Growing White Sage

White sage thrives in the heat image by Eugene van der Pijll, http://en.wikipedia.org/wiki/File:Salvia_apiana.jpg

Overview

White sage is native to the desert of the southwestern United States and Northwestern Mexico. While it has been used by Native Americans for generations for its fragrant leaves and smudging abilities (it leaves white smudges when the leaves are rubbed), it is also a favorite of desert gardeners since it is easy to grow and maintain, requiring little care in the right environment. If you live in a hot and dry area, white sage is the perfect perennial for you.

Step 1

Choose a spot in your yard for the white sage. Full sun is recommended since it is a desert plant.

Step 2

Dig a hole for your white sage bush. The hole should be as deep as the roots in the planter and twice as wide, about 6 to 8 inches deep and 6 inches in diameter.

Step 3

Place the white sage in the hole so the plant sits at ground level. Fill the hole with soil and pat it down around the base of the plant.

Step 4

Water the white sage for 3 to 5 minutes every other day for a week, until the plant is established. Water it for 3 minutes three times a week once it is older. If the soil is still wet around the white sage, do not water it. Wait for the soil to dry out before watering this desert plant again.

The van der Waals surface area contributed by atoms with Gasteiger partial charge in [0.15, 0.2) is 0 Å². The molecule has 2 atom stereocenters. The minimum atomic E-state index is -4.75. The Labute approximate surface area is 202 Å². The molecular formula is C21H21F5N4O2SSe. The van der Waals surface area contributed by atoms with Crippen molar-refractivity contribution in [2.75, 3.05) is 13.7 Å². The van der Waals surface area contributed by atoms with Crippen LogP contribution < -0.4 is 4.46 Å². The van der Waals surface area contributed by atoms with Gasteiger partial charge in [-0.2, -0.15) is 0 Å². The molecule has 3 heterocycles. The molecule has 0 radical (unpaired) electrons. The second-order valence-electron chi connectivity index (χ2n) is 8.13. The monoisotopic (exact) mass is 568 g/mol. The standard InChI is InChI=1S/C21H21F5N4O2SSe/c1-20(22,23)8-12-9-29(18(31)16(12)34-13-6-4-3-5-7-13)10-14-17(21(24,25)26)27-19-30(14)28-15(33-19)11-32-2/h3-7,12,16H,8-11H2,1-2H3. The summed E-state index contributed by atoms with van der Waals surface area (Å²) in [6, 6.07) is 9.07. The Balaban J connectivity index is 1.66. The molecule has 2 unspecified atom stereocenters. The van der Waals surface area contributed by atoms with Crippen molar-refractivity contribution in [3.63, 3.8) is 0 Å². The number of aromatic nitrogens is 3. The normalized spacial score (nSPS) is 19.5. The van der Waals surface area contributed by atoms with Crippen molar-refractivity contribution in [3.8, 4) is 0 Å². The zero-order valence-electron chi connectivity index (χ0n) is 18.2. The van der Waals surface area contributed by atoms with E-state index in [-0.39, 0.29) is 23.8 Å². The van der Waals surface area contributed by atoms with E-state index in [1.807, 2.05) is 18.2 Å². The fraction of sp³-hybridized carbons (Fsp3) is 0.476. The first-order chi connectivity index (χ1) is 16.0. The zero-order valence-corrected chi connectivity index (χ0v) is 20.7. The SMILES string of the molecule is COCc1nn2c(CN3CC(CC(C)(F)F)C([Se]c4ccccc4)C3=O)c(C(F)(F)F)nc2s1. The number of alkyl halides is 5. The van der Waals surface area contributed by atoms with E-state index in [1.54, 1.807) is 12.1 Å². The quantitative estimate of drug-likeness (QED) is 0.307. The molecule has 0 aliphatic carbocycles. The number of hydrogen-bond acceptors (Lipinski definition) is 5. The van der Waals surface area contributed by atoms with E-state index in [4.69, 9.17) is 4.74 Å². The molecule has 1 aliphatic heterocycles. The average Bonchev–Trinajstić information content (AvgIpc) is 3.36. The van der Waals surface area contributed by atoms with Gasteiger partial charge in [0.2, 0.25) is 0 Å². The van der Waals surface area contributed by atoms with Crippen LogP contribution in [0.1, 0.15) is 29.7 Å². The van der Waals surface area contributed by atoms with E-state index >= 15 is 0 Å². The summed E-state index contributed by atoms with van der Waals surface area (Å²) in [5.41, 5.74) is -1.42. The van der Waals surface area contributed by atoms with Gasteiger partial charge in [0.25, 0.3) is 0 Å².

Step 5

Pinch off any dead flower stems in the fall or winter. Otherwise, no pruning is necessary.

Tips and Warnings

  • Do not over water your white sage. Too much water will kill it.

Things You'll Need

  • White sage seedling in planter
  • Shovel
  • Water

References

  • White Sage Plant Guide
Keywords: white sage, desert plants, sage plant

About this Author

Hollan Johnson is a freelance writer and contributing editor for many online publications. She has been writing professionally since 2008 and her interests are travel, gardening, sewing and Mac computers. Prior to freelance writing, Johnson taught English in Japan. She has a Bachelor of Arts in linguistics from the University of Las Vegas, Nevada.

Photo by: Eugene van der Pijll, http://en.wikipedia.org/wiki/File:Salvia_apiana.jpg